“It’s a very good feeling,” says Geest, “to know that you have put a hand back to help somebody behind you.”
— Randianne Leyshon ’09
The Competition Is Strong
Vanessa Mann, head coach for women’s soccer in her fifth season, has the mindset of leaving things better than you found them and uses the competitive spirit inherent in athletics to teach the power of giving back. This philosophy has led to 100 percent participation in UMBC’s annual Black & Gold Rush Giving Day among her student-athletes.
The itch to compete motivates the other teams as well. Women’s lacrosse goalkeeper Isabella Fontana ’24, economics, sees it as the perfect way to get student-athletes engaged. “Not only do I want to support the women’s lacrosse team because everyone loves to support our team,” she says, “but as athletes, we always want to win. So if there’s something on the line, we’re like, ‘Oh, let’s do it.’”
Fontana’s competitive spirit earned her a year-long prime parking spot in front of the Chesapeake Employers Insurance Arena after she won UMBC’s 2022 Giving Day student ambassador challenge. By calling on her enthusiastic network of friends and family, Fontana generated the most donors (104) out of all the ambassadors and brought the lacrosse team’s total to 335, almost double the amount from the previous year. Curious what that looks like by the numbers? It’s the difference between $5,045 in 2020 and a whopping $40,040 in 2022.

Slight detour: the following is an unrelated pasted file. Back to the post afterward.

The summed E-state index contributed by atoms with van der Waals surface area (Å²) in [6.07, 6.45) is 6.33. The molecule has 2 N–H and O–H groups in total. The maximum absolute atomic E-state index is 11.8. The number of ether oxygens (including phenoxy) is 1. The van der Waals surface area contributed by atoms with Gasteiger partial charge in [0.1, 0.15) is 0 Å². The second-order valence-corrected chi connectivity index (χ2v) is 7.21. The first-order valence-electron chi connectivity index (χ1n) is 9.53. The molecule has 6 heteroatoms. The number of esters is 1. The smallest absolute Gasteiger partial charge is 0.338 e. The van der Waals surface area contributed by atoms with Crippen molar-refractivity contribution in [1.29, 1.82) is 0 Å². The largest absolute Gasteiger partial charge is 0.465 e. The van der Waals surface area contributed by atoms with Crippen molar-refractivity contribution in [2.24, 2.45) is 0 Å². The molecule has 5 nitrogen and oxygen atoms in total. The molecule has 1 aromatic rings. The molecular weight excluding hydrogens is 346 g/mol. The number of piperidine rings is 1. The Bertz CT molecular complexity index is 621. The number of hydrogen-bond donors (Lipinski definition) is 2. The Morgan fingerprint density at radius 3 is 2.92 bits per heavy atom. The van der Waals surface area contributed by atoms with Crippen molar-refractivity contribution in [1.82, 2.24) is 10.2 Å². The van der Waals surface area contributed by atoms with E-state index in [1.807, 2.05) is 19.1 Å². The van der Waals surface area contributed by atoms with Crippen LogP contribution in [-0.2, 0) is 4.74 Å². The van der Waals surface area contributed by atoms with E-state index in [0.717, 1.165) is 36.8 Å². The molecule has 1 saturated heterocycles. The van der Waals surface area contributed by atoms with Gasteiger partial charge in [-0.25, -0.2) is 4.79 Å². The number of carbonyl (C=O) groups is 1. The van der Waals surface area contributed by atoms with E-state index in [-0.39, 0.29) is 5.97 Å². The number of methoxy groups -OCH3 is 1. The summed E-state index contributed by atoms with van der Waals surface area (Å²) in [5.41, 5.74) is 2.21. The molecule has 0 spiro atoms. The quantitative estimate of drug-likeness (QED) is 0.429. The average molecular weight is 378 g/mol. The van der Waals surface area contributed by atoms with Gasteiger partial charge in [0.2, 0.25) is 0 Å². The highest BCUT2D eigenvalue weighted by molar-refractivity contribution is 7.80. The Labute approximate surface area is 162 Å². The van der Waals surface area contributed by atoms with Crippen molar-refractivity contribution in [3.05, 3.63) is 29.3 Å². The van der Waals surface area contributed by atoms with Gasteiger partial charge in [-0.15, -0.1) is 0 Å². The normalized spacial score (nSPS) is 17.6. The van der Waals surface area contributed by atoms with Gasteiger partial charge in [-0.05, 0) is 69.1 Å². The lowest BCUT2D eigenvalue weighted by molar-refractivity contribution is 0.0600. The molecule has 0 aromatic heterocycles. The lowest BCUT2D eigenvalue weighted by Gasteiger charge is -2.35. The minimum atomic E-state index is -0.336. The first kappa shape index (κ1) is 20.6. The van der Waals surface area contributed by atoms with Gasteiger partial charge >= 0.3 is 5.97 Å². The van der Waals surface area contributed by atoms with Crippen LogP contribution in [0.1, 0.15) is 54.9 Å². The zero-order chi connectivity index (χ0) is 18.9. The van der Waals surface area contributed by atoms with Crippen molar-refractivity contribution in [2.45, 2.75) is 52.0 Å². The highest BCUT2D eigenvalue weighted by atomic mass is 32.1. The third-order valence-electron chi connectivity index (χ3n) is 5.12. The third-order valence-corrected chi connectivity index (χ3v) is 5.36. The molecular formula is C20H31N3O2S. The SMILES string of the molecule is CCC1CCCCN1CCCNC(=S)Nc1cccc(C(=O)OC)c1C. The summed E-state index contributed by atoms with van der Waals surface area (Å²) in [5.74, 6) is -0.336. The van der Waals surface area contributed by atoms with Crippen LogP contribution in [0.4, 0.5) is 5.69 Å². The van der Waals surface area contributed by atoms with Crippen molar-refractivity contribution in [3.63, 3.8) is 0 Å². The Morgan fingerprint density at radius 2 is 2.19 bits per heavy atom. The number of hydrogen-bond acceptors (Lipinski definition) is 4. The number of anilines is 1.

The lacrosse team isn’t alone in getting people hyped for giving—in fact, Athletics is responsible for bringing in the most donors and dollars for UMBC’s annual Black & Gold Rush. Even so, they’re always striving to top themselves: in 2020, women’s soccer more than tripled their goal for donors.
Both Fontana and Mann would be the first to remind you that good competition is nothing without cooperation. “So it wasn’t that we were really competing with anyone, like any outside entity,” Mann sums up. “We define competition as competere, which means to strive together. That’s actually the Latin translation. So it’s not me versus you, it’s actually me with you.”
— Levi Lewis ’23
Anwesha Dey came to UMBC from Singapore for a summer research internship. She ended up staying much longer, completing her Ph.D. in biochemistry in 2004. “In many ways, I think of the entire experience being one of the turning points in my life,” says Dey. “The sense of community and belonging and the focus on excellence at UMBC would go on to define my career.”
Now, as director and senior principal scientist of Discovery Oncology at Genentech, a groundbreaking biotechnology company, Dey is dedicated to bringing in UMBC students to her own lab and research community. Early in 2022, that meant inviting her former mentor, Mike Summers, professor of chemistry and biochemistry and the Robert E. Meyerhoff Chair for Excellence in Research and Mentoring, along with then president Freeman Hrabowski to Genentech to discuss the company’s ongoing support of UMBC. “We’re all mutually invested in the same thing,” says Dey. “When we first started this fellowship about five years ago, it was really one step at a time. And so it’s great to see where it is now. The trajectory is really strong.”
Dey is far from alone in bringing her enthusiasm for her alma mater to the workplace, and as more Retrievers go on to work in the upper echelons of the scientific community, they are finding ways to connect their industries to the campus that shaped them.